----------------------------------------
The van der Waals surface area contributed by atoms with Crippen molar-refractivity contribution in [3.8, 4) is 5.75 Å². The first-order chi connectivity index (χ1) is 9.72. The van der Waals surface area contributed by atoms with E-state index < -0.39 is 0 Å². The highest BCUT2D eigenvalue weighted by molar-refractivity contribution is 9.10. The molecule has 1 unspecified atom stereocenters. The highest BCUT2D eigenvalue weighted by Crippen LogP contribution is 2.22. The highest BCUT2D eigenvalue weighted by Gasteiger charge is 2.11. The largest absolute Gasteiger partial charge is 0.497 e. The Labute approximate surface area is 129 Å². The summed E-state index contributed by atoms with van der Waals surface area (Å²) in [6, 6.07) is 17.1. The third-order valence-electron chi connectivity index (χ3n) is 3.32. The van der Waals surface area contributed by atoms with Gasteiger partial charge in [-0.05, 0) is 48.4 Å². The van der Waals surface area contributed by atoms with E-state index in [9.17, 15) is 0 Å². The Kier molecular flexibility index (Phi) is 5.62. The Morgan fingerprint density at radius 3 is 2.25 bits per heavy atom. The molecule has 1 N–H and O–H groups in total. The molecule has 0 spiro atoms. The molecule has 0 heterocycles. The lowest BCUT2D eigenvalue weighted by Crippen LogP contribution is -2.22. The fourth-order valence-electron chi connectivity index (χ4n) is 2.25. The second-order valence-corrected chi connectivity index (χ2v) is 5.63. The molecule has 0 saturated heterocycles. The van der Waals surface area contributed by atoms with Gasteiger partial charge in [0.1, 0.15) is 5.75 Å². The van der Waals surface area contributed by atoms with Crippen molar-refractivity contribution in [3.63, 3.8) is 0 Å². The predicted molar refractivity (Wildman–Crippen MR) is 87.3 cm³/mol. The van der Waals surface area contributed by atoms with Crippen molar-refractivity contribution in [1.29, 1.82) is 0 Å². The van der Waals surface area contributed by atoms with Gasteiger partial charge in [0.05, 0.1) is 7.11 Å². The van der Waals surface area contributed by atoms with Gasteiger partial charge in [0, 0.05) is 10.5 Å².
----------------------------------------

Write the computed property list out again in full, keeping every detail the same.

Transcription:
The van der Waals surface area contributed by atoms with Crippen molar-refractivity contribution in [3.8, 4) is 5.75 Å². The first-order chi connectivity index (χ1) is 9.72. The van der Waals surface area contributed by atoms with E-state index < -0.39 is 0 Å². The highest BCUT2D eigenvalue weighted by molar-refractivity contribution is 9.10. The molecule has 1 unspecified atom stereocenters. The highest BCUT2D eigenvalue weighted by Crippen LogP contribution is 2.22. The highest BCUT2D eigenvalue weighted by Gasteiger charge is 2.11. The largest absolute Gasteiger partial charge is 0.497 e. The Labute approximate surface area is 129 Å². The summed E-state index contributed by atoms with van der Waals surface area (Å²) in [6, 6.07) is 17.1. The third-order valence-electron chi connectivity index (χ3n) is 3.32. The van der Waals surface area contributed by atoms with Gasteiger partial charge in [-0.05, 0) is 48.4 Å². The van der Waals surface area contributed by atoms with E-state index in [9.17, 15) is 0 Å². The Kier molecular flexibility index (Phi) is 5.62. The Morgan fingerprint density at radius 3 is 2.25 bits per heavy atom. The molecule has 1 N–H and O–H groups in total. The molecule has 0 spiro atoms. The molecule has 0 heterocycles. The lowest BCUT2D eigenvalue weighted by Crippen LogP contribution is -2.22. The fourth-order valence-electron chi connectivity index (χ4n) is 2.25. The second-order valence-corrected chi connectivity index (χ2v) is 5.63. The molecule has 0 saturated heterocycles. The van der Waals surface area contributed by atoms with Gasteiger partial charge in [0.1, 0.15) is 5.75 Å². The van der Waals surface area contributed by atoms with Crippen molar-refractivity contribution in [3.63, 3.8) is 0 Å². The predicted molar refractivity (Wildman–Crippen MR) is 87.3 cm³/mol. The van der Waals surface area contributed by atoms with Crippen molar-refractivity contribution in [1.29, 1.82) is 0 Å². The van der Waals surface area contributed by atoms with Gasteiger partial charge in [0.05, 0.1) is 7.11 Å². The van der Waals surface area contributed by atoms with Gasteiger partial charge in [0, 0.05) is 10.5 Å².